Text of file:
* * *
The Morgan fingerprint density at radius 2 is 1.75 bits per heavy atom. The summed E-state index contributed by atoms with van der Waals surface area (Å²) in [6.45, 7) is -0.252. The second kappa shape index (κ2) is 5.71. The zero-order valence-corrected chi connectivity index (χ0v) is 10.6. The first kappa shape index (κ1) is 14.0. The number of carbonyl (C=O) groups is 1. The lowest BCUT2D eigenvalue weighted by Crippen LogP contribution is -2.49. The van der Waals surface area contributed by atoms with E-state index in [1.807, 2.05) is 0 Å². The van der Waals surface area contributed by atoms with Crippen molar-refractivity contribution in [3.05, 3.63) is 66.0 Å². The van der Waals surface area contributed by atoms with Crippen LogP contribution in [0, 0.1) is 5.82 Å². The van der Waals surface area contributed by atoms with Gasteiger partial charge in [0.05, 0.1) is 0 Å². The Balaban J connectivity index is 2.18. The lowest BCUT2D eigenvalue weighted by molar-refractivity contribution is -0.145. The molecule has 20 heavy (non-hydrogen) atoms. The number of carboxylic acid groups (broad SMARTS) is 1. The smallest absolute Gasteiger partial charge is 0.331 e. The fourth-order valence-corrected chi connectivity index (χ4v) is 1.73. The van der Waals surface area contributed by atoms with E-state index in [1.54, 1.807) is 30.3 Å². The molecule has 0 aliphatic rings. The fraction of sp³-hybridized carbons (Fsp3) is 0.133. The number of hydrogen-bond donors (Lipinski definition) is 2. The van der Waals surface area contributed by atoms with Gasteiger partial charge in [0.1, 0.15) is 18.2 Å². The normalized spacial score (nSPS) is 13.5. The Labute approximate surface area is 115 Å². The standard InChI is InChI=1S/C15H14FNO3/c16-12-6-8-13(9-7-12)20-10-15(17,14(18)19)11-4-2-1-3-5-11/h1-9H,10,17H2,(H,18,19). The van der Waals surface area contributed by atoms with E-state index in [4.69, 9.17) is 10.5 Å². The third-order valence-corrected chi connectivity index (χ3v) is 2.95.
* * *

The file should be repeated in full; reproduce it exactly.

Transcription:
The Morgan fingerprint density at radius 2 is 1.75 bits per heavy atom. The summed E-state index contributed by atoms with van der Waals surface area (Å²) in [6.45, 7) is -0.252. The second kappa shape index (κ2) is 5.71. The zero-order valence-corrected chi connectivity index (χ0v) is 10.6. The first kappa shape index (κ1) is 14.0. The number of carbonyl (C=O) groups is 1. The lowest BCUT2D eigenvalue weighted by Crippen LogP contribution is -2.49. The van der Waals surface area contributed by atoms with E-state index in [1.807, 2.05) is 0 Å². The van der Waals surface area contributed by atoms with Crippen molar-refractivity contribution in [3.05, 3.63) is 66.0 Å². The van der Waals surface area contributed by atoms with Crippen LogP contribution in [0, 0.1) is 5.82 Å². The van der Waals surface area contributed by atoms with Gasteiger partial charge in [0.05, 0.1) is 0 Å². The Balaban J connectivity index is 2.18. The lowest BCUT2D eigenvalue weighted by molar-refractivity contribution is -0.145. The molecule has 20 heavy (non-hydrogen) atoms. The number of carboxylic acid groups (broad SMARTS) is 1. The smallest absolute Gasteiger partial charge is 0.331 e. The fourth-order valence-corrected chi connectivity index (χ4v) is 1.73. The van der Waals surface area contributed by atoms with E-state index in [1.54, 1.807) is 30.3 Å². The molecule has 0 aliphatic rings. The fraction of sp³-hybridized carbons (Fsp3) is 0.133. The number of hydrogen-bond donors (Lipinski definition) is 2. The van der Waals surface area contributed by atoms with Gasteiger partial charge in [0.1, 0.15) is 18.2 Å². The normalized spacial score (nSPS) is 13.5. The Labute approximate surface area is 115 Å². The standard InChI is InChI=1S/C15H14FNO3/c16-12-6-8-13(9-7-12)20-10-15(17,14(18)19)11-4-2-1-3-5-11/h1-9H,10,17H2,(H,18,19). The van der Waals surface area contributed by atoms with E-state index in [4.69, 9.17) is 10.5 Å². The third-order valence-corrected chi connectivity index (χ3v) is 2.95.